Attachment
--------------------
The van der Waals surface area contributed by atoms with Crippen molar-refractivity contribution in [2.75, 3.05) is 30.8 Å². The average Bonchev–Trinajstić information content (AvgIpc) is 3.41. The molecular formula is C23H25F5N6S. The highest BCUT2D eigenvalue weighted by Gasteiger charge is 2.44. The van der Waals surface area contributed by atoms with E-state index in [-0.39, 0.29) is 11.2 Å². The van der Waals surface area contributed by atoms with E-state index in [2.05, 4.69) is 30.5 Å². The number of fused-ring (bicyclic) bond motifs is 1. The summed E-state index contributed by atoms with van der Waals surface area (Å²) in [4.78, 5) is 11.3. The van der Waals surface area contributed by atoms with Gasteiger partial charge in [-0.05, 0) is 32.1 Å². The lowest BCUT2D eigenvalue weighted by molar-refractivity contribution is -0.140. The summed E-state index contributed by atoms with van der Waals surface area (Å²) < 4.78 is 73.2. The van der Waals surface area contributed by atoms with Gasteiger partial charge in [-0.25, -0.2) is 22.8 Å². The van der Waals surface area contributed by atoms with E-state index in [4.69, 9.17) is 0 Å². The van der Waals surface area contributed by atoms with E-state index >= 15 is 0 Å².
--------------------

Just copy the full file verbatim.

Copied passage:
The van der Waals surface area contributed by atoms with Crippen molar-refractivity contribution in [2.75, 3.05) is 30.8 Å². The average Bonchev–Trinajstić information content (AvgIpc) is 3.41. The molecular formula is C23H25F5N6S. The highest BCUT2D eigenvalue weighted by Gasteiger charge is 2.44. The van der Waals surface area contributed by atoms with E-state index in [-0.39, 0.29) is 11.2 Å². The van der Waals surface area contributed by atoms with E-state index in [2.05, 4.69) is 30.5 Å². The number of fused-ring (bicyclic) bond motifs is 1. The summed E-state index contributed by atoms with van der Waals surface area (Å²) in [4.78, 5) is 11.3. The van der Waals surface area contributed by atoms with Gasteiger partial charge in [-0.05, 0) is 32.1 Å². The lowest BCUT2D eigenvalue weighted by molar-refractivity contribution is -0.140. The summed E-state index contributed by atoms with van der Waals surface area (Å²) < 4.78 is 73.2. The van der Waals surface area contributed by atoms with Gasteiger partial charge in [-0.25, -0.2) is 22.8 Å². The van der Waals surface area contributed by atoms with E-state index in [4.69, 9.17) is 0 Å². The van der Waals surface area contributed by atoms with E-state index >= 15 is 0 Å².